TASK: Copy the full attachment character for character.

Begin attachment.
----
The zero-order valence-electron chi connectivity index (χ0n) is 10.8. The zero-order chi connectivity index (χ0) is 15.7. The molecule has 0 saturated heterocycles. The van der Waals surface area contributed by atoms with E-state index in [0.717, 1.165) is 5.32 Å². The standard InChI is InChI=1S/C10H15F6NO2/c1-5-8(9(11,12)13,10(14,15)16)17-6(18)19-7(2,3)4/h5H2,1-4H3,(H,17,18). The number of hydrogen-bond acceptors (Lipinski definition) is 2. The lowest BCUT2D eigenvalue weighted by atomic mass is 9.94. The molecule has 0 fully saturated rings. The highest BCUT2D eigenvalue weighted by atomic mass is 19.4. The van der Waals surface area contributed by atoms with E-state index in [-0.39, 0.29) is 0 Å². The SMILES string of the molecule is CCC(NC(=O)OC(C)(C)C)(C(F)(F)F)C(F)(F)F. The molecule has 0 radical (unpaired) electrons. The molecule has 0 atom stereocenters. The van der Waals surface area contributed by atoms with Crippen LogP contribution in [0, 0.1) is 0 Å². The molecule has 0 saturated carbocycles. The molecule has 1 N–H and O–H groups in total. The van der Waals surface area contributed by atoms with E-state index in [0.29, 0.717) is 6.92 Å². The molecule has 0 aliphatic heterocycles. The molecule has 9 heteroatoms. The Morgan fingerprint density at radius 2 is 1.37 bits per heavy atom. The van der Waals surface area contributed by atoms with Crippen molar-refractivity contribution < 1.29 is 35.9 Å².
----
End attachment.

The zero-order valence-electron chi connectivity index (χ0n) is 10.8. The zero-order chi connectivity index (χ0) is 15.7. The molecule has 0 saturated heterocycles. The van der Waals surface area contributed by atoms with E-state index in [0.717, 1.165) is 5.32 Å². The standard InChI is InChI=1S/C10H15F6NO2/c1-5-8(9(11,12)13,10(14,15)16)17-6(18)19-7(2,3)4/h5H2,1-4H3,(H,17,18). The number of hydrogen-bond acceptors (Lipinski definition) is 2. The lowest BCUT2D eigenvalue weighted by atomic mass is 9.94. The molecule has 0 fully saturated rings. The highest BCUT2D eigenvalue weighted by atomic mass is 19.4. The van der Waals surface area contributed by atoms with E-state index in [-0.39, 0.29) is 0 Å². The SMILES string of the molecule is CCC(NC(=O)OC(C)(C)C)(C(F)(F)F)C(F)(F)F. The molecule has 0 radical (unpaired) electrons. The molecule has 0 atom stereocenters. The van der Waals surface area contributed by atoms with Crippen LogP contribution in [0, 0.1) is 0 Å². The molecule has 0 saturated carbocycles. The molecule has 1 N–H and O–H groups in total. The van der Waals surface area contributed by atoms with E-state index in [0.29, 0.717) is 6.92 Å². The molecule has 0 aliphatic heterocycles. The molecule has 9 heteroatoms. The Morgan fingerprint density at radius 2 is 1.37 bits per heavy atom. The van der Waals surface area contributed by atoms with Crippen molar-refractivity contribution < 1.29 is 35.9 Å².